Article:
NewsTransportation & DevelopmentPublic Transit


CARES Act will bring $57 million in emergency stimulus funds to local transit agencies

Cincinnati Metro Rt. 28 bus pulls up to its stop at Government Square, photographed July 2017.
Posted at 6:31 PM, Apr 03, 2020

Editor’s note: With our coronavirus coverage, our goal is not to alarm you but to equip you with the information you need. We will try to keep things in context and focus on helping you make decisions. See a list of resources and frequently asked questions here.

Facing looming revenue shortages for the duration of the coronavirus pandemic throughout the Tri-State, local transit agencies will receive emergency aid from the stimulus bill passed by Congress last week.

The Federal Transit Administration Friday unveiled $25 billion in stimulus dollars for public transportation systems across the U.S. as part of the Coronavirus Aid, Relief and Economic Security Act, a bill designed to keep the country's economy afloat during the COVID-19 pandemic.

The FTA allocated $45.4 million to southwest Ohio's four public transit systems -- Cincinnati Metro, the Butler County Regional Transit Authority, the Clermont Transit Connection and the Cincinnati streetcar. The FTA granted $11.6 million to TANK, Northern Kentucky's only public transportation system.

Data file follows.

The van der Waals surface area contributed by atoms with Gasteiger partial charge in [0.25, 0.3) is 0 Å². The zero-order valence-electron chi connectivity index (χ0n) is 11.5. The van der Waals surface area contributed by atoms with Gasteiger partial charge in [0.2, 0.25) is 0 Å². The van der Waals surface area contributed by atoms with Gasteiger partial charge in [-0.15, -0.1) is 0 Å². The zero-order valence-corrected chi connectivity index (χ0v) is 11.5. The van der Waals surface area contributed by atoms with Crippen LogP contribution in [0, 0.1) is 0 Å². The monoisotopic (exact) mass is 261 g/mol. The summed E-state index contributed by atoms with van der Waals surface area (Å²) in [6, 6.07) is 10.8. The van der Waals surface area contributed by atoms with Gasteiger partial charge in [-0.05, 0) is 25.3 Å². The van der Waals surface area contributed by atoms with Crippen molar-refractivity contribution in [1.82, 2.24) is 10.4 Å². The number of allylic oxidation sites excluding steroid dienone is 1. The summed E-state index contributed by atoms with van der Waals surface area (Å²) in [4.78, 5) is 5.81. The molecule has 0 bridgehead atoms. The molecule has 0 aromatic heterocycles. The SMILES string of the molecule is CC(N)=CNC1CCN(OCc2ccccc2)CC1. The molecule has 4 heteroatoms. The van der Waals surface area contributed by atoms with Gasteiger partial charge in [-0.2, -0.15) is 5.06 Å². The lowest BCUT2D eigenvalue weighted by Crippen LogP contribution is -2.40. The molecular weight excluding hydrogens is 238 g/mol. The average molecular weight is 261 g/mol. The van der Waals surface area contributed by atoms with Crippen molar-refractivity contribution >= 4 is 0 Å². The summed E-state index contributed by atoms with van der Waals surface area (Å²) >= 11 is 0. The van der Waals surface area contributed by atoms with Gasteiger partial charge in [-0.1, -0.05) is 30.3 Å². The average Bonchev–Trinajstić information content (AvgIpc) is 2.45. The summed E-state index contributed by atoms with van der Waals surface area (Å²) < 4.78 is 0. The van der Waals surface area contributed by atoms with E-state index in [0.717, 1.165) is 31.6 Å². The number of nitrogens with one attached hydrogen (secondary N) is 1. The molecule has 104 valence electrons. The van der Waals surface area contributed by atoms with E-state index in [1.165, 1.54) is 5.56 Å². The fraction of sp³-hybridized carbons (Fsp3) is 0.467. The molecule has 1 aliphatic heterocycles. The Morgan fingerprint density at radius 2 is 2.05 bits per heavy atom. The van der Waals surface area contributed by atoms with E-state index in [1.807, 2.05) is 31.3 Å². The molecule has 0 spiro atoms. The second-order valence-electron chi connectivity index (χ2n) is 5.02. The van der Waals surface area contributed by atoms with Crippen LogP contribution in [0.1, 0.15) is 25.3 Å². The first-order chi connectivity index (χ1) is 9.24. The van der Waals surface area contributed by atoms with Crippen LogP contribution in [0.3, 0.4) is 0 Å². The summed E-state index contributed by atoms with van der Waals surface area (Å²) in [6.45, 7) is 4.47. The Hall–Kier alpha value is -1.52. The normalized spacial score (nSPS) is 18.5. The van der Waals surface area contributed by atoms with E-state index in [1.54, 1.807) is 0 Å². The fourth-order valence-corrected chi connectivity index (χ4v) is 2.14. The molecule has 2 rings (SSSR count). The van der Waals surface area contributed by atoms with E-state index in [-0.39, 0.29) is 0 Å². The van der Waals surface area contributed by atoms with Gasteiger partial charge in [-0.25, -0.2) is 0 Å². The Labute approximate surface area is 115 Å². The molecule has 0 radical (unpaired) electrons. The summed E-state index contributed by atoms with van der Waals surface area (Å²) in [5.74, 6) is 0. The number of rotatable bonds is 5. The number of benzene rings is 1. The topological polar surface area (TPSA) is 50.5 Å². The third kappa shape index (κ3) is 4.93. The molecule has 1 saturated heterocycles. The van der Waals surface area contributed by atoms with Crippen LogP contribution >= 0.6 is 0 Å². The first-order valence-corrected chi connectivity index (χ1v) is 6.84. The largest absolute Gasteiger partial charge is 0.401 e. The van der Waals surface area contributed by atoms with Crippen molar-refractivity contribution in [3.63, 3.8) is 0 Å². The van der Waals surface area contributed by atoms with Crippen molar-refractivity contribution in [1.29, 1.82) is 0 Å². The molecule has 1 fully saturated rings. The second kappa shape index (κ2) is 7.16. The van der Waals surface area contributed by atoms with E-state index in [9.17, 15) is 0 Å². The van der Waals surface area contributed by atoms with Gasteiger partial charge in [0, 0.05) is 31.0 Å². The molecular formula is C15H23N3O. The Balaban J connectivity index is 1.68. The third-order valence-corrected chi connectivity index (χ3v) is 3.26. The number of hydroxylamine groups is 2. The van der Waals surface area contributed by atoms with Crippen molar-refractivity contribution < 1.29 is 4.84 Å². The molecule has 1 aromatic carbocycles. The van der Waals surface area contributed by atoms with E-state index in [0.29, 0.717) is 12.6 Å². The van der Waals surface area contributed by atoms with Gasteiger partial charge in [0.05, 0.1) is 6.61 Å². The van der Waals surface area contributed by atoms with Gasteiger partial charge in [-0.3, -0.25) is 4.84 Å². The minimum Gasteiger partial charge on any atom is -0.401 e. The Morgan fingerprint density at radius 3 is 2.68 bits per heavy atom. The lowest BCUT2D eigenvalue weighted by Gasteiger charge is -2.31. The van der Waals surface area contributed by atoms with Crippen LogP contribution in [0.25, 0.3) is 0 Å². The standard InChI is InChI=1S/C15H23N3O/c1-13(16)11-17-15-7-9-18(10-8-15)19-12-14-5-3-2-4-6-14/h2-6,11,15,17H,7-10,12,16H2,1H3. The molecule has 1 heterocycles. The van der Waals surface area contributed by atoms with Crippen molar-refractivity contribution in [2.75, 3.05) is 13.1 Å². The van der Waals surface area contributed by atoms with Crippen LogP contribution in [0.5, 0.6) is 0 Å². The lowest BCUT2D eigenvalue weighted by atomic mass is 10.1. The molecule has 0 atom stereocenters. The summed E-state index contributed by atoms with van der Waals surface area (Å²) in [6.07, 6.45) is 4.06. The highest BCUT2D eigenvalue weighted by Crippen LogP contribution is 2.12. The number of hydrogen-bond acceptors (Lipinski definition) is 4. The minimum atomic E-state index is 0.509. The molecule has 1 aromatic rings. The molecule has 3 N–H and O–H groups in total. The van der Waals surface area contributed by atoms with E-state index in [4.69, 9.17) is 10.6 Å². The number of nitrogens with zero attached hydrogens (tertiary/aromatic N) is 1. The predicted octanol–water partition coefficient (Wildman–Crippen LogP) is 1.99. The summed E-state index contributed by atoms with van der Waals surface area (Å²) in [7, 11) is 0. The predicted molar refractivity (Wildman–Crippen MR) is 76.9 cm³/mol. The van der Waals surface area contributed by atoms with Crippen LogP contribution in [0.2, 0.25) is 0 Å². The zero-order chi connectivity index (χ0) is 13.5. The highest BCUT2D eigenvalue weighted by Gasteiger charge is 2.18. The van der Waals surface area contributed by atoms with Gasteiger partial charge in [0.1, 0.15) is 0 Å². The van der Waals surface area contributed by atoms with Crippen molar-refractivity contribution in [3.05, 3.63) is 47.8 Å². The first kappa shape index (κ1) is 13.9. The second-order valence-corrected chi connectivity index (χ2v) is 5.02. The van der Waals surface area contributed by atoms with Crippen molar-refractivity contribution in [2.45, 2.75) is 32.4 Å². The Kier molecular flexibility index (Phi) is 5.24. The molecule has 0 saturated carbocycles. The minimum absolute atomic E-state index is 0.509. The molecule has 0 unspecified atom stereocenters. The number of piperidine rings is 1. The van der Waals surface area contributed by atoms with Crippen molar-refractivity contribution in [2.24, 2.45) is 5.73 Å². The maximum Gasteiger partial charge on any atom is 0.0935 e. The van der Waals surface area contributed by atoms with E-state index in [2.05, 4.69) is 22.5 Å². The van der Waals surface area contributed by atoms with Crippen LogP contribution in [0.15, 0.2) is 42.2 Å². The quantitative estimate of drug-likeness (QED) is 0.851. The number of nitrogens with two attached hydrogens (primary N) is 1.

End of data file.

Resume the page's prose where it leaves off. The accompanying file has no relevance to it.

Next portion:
READ MORE: How is Tri-State transit responding to COVID-19 pandemic?

Suballocation of the $45.4 million to the four southwest Ohio systems is determined by local processes, the FTA indicated in the materials released Friday. Those are based on population served and the level of service provided by each transit system. Based on these criteria, Metro stands to collect the vast majority of that aid.

Both Metro and TANK recently announced reductions in service and other measures they would take in response to the coronavirus. Neither bus system is collecting fares, and both are requiring passengers board through the rear door in order to reduce contact between riders and operators. As fewer and fewer daily riders were commuting to work, bus ridership plummeted, and both systems scaled back routes to weekend service levels.

Mayor John Cranley and Health Director Melba Moore this week ordered the Cincinnati Bell Connector streetcar closed to passenger service. The city administration is in the process of determining what level of streetcar staffing and operations to maintain during the shutdown.

More information on how the stimulus funds could help transit agencies resume closer-to-normal service levels was not immediately available.